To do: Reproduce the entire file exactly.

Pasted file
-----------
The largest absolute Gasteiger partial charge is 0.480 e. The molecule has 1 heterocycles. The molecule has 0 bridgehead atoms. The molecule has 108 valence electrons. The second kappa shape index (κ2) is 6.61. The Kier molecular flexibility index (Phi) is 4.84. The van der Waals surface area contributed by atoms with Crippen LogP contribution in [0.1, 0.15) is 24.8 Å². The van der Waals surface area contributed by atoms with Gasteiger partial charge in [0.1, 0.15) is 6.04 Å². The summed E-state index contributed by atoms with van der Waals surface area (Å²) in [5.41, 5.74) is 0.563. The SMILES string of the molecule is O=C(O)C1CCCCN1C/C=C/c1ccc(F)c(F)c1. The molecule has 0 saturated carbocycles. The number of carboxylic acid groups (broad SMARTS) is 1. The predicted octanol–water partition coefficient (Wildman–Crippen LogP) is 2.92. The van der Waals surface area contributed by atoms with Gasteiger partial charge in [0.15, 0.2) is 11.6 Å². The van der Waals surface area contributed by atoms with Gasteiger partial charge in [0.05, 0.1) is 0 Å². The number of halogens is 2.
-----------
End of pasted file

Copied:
The largest absolute Gasteiger partial charge is 0.480 e. The molecule has 1 heterocycles. The molecule has 0 bridgehead atoms. The molecule has 108 valence electrons. The second kappa shape index (κ2) is 6.61. The Kier molecular flexibility index (Phi) is 4.84. The van der Waals surface area contributed by atoms with Crippen LogP contribution in [0.1, 0.15) is 24.8 Å². The van der Waals surface area contributed by atoms with Gasteiger partial charge in [0.1, 0.15) is 6.04 Å². The summed E-state index contributed by atoms with van der Waals surface area (Å²) in [5.41, 5.74) is 0.563. The SMILES string of the molecule is O=C(O)C1CCCCN1C/C=C/c1ccc(F)c(F)c1. The molecule has 0 saturated carbocycles. The number of carboxylic acid groups (broad SMARTS) is 1. The predicted octanol–water partition coefficient (Wildman–Crippen LogP) is 2.92. The van der Waals surface area contributed by atoms with Gasteiger partial charge in [0.15, 0.2) is 11.6 Å². The van der Waals surface area contributed by atoms with Gasteiger partial charge in [0.05, 0.1) is 0 Å². The number of halogens is 2.